Shifting Paradigms in US, China and Taiwan Relations
Edited by Peter C.Y. Chow
Chapter 10: Taiwan’s FTA Bid: Process and Prospects from the Global IT Supply Chain Perspective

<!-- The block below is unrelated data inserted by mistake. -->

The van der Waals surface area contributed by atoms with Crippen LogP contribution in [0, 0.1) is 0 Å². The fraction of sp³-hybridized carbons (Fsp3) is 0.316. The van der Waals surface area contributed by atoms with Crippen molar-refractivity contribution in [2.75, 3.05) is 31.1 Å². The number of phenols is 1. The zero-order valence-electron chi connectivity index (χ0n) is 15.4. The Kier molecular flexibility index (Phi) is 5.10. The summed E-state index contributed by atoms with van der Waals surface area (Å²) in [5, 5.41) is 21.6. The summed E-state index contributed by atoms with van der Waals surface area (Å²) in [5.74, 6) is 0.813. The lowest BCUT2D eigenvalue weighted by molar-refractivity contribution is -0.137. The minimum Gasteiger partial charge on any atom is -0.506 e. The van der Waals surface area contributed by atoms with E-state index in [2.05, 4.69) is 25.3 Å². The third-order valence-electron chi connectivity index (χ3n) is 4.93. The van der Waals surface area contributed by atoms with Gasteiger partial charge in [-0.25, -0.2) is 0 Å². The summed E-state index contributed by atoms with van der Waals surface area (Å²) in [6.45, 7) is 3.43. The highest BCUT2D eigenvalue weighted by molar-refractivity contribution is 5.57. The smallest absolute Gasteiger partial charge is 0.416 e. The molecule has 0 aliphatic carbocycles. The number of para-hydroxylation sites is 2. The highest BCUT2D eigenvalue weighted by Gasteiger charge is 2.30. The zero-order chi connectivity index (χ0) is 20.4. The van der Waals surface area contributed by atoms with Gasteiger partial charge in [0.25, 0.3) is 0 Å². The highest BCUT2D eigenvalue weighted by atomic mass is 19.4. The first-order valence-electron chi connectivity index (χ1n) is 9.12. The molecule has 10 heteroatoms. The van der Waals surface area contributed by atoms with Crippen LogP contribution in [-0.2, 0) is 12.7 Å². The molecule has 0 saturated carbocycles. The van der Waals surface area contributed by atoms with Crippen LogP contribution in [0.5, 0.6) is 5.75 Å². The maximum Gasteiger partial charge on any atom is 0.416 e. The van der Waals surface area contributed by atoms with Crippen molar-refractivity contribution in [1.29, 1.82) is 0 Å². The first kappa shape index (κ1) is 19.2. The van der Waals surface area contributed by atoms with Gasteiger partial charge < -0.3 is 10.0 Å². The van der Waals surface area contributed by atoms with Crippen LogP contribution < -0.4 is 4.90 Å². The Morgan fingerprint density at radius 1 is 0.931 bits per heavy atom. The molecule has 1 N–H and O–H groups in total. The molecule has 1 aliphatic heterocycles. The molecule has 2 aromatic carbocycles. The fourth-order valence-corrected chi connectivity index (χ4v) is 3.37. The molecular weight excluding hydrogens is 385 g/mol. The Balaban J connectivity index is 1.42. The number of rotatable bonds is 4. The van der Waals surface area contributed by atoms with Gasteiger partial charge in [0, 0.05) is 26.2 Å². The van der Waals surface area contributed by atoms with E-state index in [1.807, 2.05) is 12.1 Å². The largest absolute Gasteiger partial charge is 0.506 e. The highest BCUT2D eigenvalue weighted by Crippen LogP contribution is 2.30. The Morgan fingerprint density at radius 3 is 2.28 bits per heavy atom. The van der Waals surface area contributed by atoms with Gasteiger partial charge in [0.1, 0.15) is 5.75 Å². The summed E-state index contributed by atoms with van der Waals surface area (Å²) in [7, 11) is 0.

Merritt T. Cooke PROCESS The US Government’s process for a bilateral FTA country-candidate’s consideration and approval, under the lead agency of the US Trade Representative (USTR), are well established. The basic outline of the process governing both the executive and legislative branches’ roles has been recently described by Ian F. Ferguson and Lenore M. Sek of the Congressional Research Service in their 19 January 2005 CRS Issue Brief for Congress: ‘Trade agreements are negotiated by the executive branch, although Congress has the ultimate Constitutional authority to regulate interstate and foreign commerce. Trade promotion authority (TPA) requires that the President consult with and advise Congress throughout the negotiating process. After the executive branch signs an agreement, Congress must pass implementing legislation to enact any statutory changes required under the agreement. There is no deadline for submission of the legislation, but once a bill is submitted, TPA requires a ﬁnal vote within 90 legislative days. Under trade promotion authority (TPA) legislation passed in 2002 (Title XXI, P.L. 107–210), the President must notify Congress before starting negotiation of a trade agreement and before signing a completed agreement. TPA legislation applies to trade agreements entered into before June 1, 2005, with a possible twoyear extension. The 109th Congress may become involved in deciding whether or not to allow this extension. If the Administration meets the notiﬁcation requirements, consults as required, and satisﬁes other conditions in the TPA legislation, the legislation calls on Congress to consider implementing legislation for a trade agreement...
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